Citations of:
A New Bayesian Solution to the Paradox of the Ravens
Philosophy of Science 81 (1):81100 (2014)
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According to a widespread but implicit thesis in Bayesian confirmation theory, two confirmation measures are considered equivalent if they are ordinally equivalent—call this the “ordinal equivalence thesis”. I argue that adopting OET has significant costs. First, adopting OET renders one incapable of determining whether a piece of evidence substantially favors one hypothesis over another. Second, OET must be rejected if merely ordinal conclusions are to be drawn from the expected value of a confirmation measure. Furthermore, several arguments and applications of (...)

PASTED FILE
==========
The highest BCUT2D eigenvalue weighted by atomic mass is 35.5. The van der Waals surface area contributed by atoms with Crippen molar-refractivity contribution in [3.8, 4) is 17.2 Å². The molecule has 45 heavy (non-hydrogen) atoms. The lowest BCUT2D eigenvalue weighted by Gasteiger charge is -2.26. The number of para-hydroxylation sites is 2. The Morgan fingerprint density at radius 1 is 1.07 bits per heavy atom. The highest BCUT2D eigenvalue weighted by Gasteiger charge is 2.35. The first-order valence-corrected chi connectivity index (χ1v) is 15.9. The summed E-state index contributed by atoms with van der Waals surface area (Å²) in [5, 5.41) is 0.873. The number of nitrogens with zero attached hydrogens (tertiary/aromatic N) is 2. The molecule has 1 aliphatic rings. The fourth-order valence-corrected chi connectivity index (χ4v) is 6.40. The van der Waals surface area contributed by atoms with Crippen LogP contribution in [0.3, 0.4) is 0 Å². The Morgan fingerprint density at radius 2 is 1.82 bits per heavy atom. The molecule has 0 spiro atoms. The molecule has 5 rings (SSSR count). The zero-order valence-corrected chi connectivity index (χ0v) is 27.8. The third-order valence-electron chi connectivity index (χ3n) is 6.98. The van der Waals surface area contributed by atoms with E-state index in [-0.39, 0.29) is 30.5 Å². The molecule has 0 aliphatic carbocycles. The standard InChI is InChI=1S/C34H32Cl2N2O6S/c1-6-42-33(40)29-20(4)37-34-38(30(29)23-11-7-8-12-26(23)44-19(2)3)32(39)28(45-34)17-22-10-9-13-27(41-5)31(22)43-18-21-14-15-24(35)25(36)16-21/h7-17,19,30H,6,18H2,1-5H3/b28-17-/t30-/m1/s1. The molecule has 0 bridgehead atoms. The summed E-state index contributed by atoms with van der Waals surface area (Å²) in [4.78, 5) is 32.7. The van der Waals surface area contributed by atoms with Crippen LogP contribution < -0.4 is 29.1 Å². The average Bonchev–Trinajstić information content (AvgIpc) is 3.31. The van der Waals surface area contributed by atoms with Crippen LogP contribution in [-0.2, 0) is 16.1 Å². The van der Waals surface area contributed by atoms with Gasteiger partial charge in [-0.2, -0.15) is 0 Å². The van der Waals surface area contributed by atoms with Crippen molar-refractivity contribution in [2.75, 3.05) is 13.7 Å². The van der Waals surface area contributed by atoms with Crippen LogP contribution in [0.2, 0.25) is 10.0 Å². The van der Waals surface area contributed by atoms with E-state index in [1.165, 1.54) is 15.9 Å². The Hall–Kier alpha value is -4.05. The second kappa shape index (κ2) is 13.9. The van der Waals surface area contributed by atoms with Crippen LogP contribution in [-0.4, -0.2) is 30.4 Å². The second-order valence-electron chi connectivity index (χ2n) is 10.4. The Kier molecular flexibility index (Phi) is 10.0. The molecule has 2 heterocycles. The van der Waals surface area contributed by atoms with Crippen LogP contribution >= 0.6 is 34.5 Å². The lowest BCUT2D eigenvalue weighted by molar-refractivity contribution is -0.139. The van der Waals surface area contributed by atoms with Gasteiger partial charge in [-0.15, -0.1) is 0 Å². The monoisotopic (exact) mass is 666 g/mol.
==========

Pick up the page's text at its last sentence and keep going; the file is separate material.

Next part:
According to a widespread but implicit thesis in Bayesian confirmation theory, two confirmation measures are considered equivalent if they are ordinally equivalent—call this the “ordinal equivalence thesis”. I argue that adopting OET has significant costs. First, adopting OET renders one incapable of determining whether a piece of evidence substantially favors one hypothesis over another. Second, OET must be rejected if merely ordinal conclusions are to be drawn from the expected value of a confirmation measure. Furthermore, several arguments and applications of (...)